She could understand him and nodded. “I’ve a job to get back to,” Lena said. “I shouldn’t have left him with you, Peter. You don’t know how to take care of a little boy. I’m sorry but I didn’t have a choice.” She put her hand on his arm. “I stayed up all night worrying if you would know what to feed him. How to care for him.”
“Don’t forget your toothbrush, boy. Jared.” Peter’s voice sounded stern and indistinct, maybe tear-laden; neither of them understood him. He mimicked brushing his teeth. Jared nodded and ran to the bathroom.
“Will you be okay?” Lena asked.
No one had asked him that for a long time. Peter wanted to ask Lena about her mother and her mother’s mother, about the long line of woman who came from that night, but the boy was waiting, and there were these—these —impediments between them. He wasn’t used to getting the words out of his mouth this quickly. The passages that sounds must travel through were rusty, the words hard to come by.
“Well then,” Lena said at his door. “Thanks for looking out for Jared.” The boy was already in the hallway, swinging on the banister — the old man forgotten. “Maybe we’ll stop by again, Deetah.” She looked at him closely, waiting for a response, but his tongue remained frozen. She put a hand on his arm, waiting, waiting…”Maybe for Father’s Day,” she finally said. Peter wondered when that was.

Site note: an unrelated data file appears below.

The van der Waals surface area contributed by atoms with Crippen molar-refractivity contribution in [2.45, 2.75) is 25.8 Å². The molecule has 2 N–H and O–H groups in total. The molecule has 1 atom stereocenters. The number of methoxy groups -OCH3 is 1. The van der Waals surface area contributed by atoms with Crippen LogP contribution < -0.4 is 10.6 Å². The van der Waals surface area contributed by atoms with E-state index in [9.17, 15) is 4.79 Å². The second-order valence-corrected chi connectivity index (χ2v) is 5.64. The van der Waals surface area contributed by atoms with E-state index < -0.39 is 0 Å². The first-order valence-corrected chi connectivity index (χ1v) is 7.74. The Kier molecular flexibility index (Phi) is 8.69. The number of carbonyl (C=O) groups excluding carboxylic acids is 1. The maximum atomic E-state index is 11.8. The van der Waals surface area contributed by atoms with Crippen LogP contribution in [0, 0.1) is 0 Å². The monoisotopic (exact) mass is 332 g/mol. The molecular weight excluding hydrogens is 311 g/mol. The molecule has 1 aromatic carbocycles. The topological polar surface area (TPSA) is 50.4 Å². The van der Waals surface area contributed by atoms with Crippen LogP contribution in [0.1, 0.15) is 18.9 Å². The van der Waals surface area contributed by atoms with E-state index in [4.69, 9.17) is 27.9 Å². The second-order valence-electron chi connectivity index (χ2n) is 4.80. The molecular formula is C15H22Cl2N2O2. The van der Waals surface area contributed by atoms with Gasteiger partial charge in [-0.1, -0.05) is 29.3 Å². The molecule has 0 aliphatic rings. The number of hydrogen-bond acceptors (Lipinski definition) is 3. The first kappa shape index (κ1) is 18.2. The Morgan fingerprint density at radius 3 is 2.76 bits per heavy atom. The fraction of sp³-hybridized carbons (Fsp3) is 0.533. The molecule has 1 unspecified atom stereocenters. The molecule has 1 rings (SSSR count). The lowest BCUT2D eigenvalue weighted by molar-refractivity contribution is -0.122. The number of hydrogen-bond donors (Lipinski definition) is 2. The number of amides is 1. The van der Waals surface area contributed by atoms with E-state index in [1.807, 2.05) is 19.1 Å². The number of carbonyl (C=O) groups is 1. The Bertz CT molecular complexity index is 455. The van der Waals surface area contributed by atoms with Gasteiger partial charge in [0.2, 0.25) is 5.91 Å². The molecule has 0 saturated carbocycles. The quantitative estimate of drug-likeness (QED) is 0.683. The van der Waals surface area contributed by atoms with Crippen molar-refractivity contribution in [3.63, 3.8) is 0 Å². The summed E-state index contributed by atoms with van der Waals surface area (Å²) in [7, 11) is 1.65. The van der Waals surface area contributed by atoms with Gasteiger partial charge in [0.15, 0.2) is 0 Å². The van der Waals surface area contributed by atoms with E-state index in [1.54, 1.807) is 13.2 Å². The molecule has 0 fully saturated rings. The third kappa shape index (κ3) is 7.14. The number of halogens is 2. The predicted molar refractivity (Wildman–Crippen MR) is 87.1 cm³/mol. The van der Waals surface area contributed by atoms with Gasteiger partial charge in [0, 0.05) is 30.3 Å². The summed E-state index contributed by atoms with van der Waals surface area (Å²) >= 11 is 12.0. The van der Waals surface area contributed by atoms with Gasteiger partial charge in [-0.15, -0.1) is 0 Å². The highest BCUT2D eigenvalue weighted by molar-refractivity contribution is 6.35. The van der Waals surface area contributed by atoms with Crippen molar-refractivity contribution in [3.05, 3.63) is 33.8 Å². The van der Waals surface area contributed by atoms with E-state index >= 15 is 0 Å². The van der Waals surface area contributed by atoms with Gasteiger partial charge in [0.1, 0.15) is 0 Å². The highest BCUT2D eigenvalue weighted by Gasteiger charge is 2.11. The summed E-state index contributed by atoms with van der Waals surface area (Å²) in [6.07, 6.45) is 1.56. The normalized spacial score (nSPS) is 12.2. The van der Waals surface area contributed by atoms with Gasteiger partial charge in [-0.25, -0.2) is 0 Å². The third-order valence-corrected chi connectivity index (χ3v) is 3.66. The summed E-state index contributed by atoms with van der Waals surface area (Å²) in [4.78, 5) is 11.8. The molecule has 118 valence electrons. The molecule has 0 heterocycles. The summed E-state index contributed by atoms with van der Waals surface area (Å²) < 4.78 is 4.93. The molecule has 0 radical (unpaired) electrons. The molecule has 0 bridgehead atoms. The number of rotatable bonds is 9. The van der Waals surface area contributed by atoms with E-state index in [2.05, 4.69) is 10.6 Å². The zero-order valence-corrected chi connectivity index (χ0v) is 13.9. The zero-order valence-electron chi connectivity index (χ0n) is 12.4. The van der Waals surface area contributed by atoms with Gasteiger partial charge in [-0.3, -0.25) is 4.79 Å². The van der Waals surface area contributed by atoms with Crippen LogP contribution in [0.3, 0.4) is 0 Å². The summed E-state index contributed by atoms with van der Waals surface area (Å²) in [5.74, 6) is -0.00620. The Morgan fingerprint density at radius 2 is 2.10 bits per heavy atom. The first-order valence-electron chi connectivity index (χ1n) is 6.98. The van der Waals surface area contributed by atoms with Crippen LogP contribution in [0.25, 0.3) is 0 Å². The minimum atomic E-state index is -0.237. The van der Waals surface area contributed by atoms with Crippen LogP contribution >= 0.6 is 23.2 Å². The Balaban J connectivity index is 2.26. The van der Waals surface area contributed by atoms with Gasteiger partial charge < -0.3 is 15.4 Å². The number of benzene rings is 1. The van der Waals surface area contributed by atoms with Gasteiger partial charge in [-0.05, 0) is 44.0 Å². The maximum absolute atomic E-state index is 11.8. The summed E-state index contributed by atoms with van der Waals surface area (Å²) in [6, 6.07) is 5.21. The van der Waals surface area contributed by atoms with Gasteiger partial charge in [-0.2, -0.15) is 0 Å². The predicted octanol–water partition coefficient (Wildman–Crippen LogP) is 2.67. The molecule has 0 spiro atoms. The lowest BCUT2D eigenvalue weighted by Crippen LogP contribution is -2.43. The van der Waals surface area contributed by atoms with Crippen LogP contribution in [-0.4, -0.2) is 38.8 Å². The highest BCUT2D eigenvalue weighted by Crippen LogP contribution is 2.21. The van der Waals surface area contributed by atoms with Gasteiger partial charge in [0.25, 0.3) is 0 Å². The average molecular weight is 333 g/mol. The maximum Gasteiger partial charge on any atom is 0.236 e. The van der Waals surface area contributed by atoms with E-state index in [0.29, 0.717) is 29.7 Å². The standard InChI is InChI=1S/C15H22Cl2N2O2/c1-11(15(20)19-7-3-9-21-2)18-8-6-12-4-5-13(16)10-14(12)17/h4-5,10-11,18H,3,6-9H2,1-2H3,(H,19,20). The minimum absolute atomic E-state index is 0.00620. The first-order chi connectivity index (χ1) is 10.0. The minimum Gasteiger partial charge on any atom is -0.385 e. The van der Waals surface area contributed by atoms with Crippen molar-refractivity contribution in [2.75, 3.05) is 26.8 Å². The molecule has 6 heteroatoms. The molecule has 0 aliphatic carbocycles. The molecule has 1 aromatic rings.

His great granddaughter and his great, great grandson disappeared around the turn in the stairway. He could feel their vibrations more than hear them. From the window, he saw Jared drag Lena over to the bike shop, to the bakery, to the corner market, which was closed today. He watched as the boy, his boy, ran to the curb where something had been discarded—a toy perhaps.
Jared turned to look up for his great, great grandfather, hoisting his found object into the air. Peter drew his shade up quickly, giving the boy a final wave, framed by the window. Jared laughed noiselessly and made his mother look, both of them waving as they moved away. It was just him standing there now. A moment later, Blue Eddie appeared up the street, giving a little bow as the boy and his mother passed by, looking up at Peter’s shadeless window, flashing his huge jack-o-lantern grin.
Patricia Abbott is the author of more than 65 published stories–two of them in Spinetingler. Forthcoming stories will appear in DAMN NEAR DEAD 2, BEAT TO A PULP, ROUND ONE, CRIME FACTORY, BATS IN THE BELFRY, and Ed Gorman’s 2010 “Best of” anthology. Her story, “My Hero,” won a Derringer Award in 2008. She lives and works in Detroit.